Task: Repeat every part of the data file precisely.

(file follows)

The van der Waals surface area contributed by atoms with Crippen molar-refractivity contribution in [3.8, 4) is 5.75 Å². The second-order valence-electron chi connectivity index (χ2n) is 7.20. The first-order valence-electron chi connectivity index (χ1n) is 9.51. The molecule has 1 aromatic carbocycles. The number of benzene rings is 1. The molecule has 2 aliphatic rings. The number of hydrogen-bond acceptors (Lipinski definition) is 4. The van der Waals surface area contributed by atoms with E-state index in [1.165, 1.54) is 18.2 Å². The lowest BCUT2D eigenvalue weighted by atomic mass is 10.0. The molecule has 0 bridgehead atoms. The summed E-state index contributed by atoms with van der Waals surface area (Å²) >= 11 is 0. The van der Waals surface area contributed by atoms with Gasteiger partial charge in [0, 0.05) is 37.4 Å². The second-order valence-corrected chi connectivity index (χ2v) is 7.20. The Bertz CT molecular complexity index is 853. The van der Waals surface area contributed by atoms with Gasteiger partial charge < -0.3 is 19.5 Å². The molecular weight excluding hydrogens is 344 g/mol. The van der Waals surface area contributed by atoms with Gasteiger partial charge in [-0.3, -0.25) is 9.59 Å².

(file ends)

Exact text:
The van der Waals surface area contributed by atoms with Crippen molar-refractivity contribution in [3.8, 4) is 5.75 Å². The second-order valence-electron chi connectivity index (χ2n) is 7.20. The first-order valence-electron chi connectivity index (χ1n) is 9.51. The molecule has 1 aromatic carbocycles. The number of benzene rings is 1. The molecule has 2 aliphatic rings. The number of hydrogen-bond acceptors (Lipinski definition) is 4. The van der Waals surface area contributed by atoms with E-state index in [1.165, 1.54) is 18.2 Å². The lowest BCUT2D eigenvalue weighted by atomic mass is 10.0. The molecule has 0 bridgehead atoms. The summed E-state index contributed by atoms with van der Waals surface area (Å²) >= 11 is 0. The van der Waals surface area contributed by atoms with Gasteiger partial charge in [0, 0.05) is 37.4 Å². The second-order valence-corrected chi connectivity index (χ2v) is 7.20. The Bertz CT molecular complexity index is 853. The van der Waals surface area contributed by atoms with Gasteiger partial charge < -0.3 is 19.5 Å². The molecular weight excluding hydrogens is 344 g/mol. The van der Waals surface area contributed by atoms with Gasteiger partial charge in [-0.3, -0.25) is 9.59 Å².